Sunday, October 23, 2011

What does money say when money talks?

I see three things that money says printed on it. 

1) It says “This note is legal tender for all debts, public and private.”  This means that anyone who puts something up for sale must accept the money.  If the seller refuses to accept the money, a court of law would find the item as belonging to the buyer.  The seller would forfeit the item for refusing to accept the money.  This statement also says implicitly that the government has the sovereign right to make the money legal tender. You see this power implied by most of the other words on the U.S. dollar bill which constitutes the second thing I see money saying.

2) The dollar bill says that the money is issued by the United States of America.  It repeats this authority with the picture of George Washington, signatures by the Treasurer and Secretary of the Treasury of the United States, pictures of the Great Seal of the United States on the back of the dollar bill.

3) It also says when and where it was issued (The dollar I have says it was issued by the Federal Reserve Bank of Boston as part of the 2006 series) and it says that this particular bill is number A 82297357D.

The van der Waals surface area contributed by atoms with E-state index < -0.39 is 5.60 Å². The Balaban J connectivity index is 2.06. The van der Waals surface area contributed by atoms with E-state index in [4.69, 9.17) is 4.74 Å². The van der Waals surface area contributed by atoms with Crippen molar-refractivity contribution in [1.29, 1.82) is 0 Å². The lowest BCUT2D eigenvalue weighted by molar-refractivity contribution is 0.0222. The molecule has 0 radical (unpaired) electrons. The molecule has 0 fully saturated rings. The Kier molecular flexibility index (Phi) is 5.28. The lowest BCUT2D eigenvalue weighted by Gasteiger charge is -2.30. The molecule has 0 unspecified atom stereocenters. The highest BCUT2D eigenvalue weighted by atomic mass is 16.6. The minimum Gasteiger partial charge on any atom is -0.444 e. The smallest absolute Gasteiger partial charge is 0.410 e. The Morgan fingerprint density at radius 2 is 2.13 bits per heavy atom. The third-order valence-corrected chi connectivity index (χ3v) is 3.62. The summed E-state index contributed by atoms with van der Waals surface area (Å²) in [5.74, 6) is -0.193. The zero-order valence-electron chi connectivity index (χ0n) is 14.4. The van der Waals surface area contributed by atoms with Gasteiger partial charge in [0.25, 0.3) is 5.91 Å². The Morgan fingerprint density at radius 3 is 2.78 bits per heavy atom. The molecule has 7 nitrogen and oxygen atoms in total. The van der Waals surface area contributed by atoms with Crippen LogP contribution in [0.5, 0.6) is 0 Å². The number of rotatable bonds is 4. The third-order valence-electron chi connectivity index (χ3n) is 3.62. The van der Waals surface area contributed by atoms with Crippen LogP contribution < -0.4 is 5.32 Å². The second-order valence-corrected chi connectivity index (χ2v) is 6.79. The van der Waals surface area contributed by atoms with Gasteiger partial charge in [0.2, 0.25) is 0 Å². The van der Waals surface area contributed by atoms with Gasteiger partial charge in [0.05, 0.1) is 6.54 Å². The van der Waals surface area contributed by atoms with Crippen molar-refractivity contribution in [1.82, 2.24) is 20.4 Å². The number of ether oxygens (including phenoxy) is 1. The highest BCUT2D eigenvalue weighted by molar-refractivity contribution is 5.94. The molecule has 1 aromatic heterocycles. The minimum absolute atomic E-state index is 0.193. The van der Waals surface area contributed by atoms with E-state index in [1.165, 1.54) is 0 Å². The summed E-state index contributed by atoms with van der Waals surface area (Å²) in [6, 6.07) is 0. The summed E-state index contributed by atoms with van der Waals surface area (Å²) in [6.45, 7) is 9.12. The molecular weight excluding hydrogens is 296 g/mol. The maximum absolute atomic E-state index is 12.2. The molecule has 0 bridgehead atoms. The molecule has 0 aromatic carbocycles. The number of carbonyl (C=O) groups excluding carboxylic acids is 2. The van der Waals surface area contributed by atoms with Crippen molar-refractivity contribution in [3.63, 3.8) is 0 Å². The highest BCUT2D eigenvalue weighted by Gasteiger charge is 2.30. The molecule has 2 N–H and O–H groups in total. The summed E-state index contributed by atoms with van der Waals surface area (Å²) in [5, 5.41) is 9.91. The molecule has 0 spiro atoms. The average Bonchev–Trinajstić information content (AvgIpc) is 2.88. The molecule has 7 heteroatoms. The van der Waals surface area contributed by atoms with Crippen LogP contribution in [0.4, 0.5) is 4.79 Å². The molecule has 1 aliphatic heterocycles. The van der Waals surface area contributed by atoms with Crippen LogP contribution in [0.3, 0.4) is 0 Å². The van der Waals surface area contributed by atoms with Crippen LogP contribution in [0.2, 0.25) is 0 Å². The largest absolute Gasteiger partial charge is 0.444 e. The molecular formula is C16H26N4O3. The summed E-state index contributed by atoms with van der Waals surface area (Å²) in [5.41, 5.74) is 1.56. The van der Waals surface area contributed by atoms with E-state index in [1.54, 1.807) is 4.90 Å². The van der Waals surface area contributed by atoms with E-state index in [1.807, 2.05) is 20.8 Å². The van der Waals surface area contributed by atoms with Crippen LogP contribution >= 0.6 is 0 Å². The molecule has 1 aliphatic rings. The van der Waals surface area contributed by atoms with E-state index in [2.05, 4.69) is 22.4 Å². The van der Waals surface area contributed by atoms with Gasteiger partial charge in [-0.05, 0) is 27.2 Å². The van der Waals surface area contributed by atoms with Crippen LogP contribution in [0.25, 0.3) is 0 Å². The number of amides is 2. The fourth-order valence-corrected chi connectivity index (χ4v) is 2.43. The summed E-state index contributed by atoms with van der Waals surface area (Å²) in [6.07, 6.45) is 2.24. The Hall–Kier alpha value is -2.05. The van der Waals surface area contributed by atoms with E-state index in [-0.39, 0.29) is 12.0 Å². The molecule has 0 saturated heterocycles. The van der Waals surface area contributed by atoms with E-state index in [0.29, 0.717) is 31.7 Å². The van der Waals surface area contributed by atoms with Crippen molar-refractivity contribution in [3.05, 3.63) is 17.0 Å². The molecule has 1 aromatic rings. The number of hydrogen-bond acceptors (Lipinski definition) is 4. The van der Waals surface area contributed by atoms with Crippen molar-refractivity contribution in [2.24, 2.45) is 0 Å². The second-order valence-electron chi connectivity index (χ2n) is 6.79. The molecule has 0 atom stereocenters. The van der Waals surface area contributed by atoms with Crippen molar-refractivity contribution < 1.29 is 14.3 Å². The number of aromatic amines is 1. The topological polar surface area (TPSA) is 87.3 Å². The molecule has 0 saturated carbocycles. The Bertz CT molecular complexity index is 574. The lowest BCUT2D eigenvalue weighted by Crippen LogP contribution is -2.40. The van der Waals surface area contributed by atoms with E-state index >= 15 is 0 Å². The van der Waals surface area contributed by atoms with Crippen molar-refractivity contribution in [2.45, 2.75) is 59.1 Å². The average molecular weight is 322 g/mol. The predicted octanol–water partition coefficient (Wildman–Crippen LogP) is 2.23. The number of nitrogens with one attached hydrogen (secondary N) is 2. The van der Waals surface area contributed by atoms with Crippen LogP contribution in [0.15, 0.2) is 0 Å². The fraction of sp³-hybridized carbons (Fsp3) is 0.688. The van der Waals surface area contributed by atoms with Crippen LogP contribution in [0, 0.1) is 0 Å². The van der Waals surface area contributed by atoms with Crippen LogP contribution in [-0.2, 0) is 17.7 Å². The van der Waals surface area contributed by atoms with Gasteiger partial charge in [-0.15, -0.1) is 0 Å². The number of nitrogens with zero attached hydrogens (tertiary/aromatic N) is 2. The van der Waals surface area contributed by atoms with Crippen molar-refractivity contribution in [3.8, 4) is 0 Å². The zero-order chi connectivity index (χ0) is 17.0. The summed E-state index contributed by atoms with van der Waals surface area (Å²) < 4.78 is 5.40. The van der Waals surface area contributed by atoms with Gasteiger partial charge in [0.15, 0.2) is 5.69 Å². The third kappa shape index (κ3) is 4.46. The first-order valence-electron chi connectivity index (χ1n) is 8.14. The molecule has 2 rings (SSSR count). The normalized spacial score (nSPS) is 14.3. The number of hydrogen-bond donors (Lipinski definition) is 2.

These three things all together say that this particular dollar bill is a genuine one and must be accepted because the United States government requires it to be accepted.

The legal nature of the dollar is pretty much ignored by economists as far as I know.  They like to say that money is accepted because people have confidence in it.  This neglect reflects a general anti-government bias.  Free market neo-liberal economists like to think that the economy would run fine if government just stayed out of the way.  Not so.  Government sanction is essential to the acceptance of money.

Perhaps more interesting is what the dollar bill does not say.  That will be my next blog.

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